IN.gov - Skip Navigation

Note: This message is displayed if (1) your browser is not standards-compliant or (2) you have you disabled CSS. Read our Policies for more information.

Indiana State Library

Library > About the Library > Events > Indiana Jazz History & Cologne Jazz Exchange Indiana Jazz History & Cologne Jazz Exchange

Jazz in Indiana (subject guide to State Library holdings)

Jazz @ the State Library

On October 5, 2013 over 60 Hoosiers and residents of Cologne, Germany celebrated the history of jazz in Indiana with Hoosier icons David Baker and Duncan Schiedt and a unique performance from renowned international jazz musician Andre Nendza along with students from the Cologne College of Music.

Schedule

  • 2:00-2:30 PM: Reception featuring special guest speakers and musicians (Indiana Authors Room)

  • 2:30-3:15 PM: History of Jazz in Indiana - Presented by David Baker (bio) and Duncan Schiedt (bio) (History Reference Room)  

  • 3:30-4:30 PM: Performance by Andre Nendza (bio) (History Reference Room)  

NOTE: Copies of David Baker: A Legacy in Music by Monika Herzig and Duncan Schiedt’s book the Jazz State of Indiana will be available for sale during the event.

Press Releases

Additional Resources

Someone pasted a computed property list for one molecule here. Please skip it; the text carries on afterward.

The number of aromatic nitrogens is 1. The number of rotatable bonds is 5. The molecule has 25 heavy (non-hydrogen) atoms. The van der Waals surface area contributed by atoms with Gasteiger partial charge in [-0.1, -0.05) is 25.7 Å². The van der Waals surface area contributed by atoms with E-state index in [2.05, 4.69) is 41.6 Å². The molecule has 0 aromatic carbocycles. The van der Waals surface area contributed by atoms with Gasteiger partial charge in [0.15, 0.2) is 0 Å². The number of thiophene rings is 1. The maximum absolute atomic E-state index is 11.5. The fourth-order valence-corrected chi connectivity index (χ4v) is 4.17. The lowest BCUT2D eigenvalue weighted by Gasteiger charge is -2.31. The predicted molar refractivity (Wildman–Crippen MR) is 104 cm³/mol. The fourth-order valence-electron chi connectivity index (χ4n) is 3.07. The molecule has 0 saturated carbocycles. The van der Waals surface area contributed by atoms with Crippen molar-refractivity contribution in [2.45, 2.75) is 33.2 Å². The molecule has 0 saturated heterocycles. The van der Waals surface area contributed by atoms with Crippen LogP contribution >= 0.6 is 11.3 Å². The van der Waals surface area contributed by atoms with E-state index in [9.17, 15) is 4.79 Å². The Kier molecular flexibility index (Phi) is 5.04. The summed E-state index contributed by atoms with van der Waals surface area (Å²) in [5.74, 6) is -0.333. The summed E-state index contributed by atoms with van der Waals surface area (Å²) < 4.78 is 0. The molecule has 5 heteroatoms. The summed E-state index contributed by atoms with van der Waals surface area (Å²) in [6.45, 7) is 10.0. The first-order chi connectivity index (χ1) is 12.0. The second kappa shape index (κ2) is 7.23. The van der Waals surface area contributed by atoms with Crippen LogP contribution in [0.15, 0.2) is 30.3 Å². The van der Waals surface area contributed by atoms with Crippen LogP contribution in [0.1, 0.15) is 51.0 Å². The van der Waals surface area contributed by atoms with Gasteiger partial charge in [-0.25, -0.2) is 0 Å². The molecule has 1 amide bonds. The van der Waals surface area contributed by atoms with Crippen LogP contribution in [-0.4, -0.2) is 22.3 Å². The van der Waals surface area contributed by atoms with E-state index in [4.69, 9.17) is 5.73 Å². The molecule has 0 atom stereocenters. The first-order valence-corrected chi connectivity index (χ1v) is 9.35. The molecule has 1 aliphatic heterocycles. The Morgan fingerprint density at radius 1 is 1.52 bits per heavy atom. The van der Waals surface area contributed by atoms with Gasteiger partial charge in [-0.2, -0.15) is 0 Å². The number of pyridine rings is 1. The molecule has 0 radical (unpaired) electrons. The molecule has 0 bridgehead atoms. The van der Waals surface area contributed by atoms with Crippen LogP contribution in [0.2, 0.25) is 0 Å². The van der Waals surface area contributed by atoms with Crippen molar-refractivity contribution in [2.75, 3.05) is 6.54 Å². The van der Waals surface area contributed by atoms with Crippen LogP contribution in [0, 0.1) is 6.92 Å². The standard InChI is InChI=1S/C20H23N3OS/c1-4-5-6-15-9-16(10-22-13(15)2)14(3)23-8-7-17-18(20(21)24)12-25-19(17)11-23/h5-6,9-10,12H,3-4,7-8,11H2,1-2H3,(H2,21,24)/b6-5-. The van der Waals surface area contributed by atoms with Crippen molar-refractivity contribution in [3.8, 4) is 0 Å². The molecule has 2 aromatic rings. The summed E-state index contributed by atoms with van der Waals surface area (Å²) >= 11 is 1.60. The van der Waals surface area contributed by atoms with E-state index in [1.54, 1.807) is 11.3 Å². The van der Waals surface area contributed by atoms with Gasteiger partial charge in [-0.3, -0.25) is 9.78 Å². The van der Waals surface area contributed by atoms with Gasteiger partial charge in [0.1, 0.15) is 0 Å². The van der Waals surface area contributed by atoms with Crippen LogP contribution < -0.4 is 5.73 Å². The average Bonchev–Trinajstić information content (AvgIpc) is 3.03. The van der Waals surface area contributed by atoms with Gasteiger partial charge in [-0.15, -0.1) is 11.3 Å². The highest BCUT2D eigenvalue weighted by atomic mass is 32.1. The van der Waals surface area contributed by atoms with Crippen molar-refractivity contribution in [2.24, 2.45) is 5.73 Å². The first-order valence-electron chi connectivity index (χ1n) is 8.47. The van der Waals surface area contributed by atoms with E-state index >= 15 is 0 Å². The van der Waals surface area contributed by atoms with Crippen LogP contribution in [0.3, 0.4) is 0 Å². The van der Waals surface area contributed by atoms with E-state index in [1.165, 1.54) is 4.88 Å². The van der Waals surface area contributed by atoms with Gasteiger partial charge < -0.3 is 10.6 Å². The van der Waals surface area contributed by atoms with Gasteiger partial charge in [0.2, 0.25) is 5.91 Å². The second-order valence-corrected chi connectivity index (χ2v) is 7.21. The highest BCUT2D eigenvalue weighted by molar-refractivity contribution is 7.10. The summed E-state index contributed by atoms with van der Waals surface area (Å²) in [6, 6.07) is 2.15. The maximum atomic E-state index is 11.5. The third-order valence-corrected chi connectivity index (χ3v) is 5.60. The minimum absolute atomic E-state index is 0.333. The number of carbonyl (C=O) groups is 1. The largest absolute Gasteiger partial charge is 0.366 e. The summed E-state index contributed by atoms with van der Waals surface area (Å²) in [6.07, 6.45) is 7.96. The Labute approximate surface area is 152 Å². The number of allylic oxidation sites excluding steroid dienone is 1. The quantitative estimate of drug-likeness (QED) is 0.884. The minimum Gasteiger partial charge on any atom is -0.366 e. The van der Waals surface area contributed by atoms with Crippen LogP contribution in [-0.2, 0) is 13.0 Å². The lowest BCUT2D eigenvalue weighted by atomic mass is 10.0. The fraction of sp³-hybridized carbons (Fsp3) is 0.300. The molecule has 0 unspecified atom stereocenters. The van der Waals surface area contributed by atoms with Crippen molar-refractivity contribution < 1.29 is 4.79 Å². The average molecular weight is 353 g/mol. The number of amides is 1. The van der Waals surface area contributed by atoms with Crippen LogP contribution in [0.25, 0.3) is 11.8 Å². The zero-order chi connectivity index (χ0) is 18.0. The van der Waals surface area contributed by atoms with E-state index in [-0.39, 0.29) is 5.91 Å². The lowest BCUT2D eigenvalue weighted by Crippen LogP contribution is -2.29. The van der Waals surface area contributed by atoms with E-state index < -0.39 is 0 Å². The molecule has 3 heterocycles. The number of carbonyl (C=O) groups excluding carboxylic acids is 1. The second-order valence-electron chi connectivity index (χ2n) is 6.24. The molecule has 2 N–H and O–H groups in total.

Jazz in Indiana

Jazz in Indiana @ the State LibraryIndiana was not a root-source of jazz, as were New Orleans, the rural South, or the great show-business capitals of New York and Chicago. Its particular place was earned by its development of a style-its interpretation of music from other places. The style might be called, for lack of a better name-Midwestern Jazz, predating the well-known "Chicago" style by several years. It was an authentic "hot" style, so evident in the number and variety of college bands which embraced it, beginning about 1920.

There are historical, sociological and geographical reasons why jazz thrived here. A wide ethnic variety brought together people with special musical talents and traditions. The immigrant Germans brought a love of choral music; the Anglo Saxons contributed folk melody and songs; and the Southern Negro carried north a rhythmic instinct and earthy topical blues, both of which would permeate the new music. All was part of the soil in which jazz would flourish.

Excerpted from Jazz State of Indiana by Duncan Schiedt

Sponsors

Indiana State Library Foundation

Indianapolis Cologne Sister City Partnership Committee

Indiana German Heritage Society

Consulate General of the Federal Republic of Germany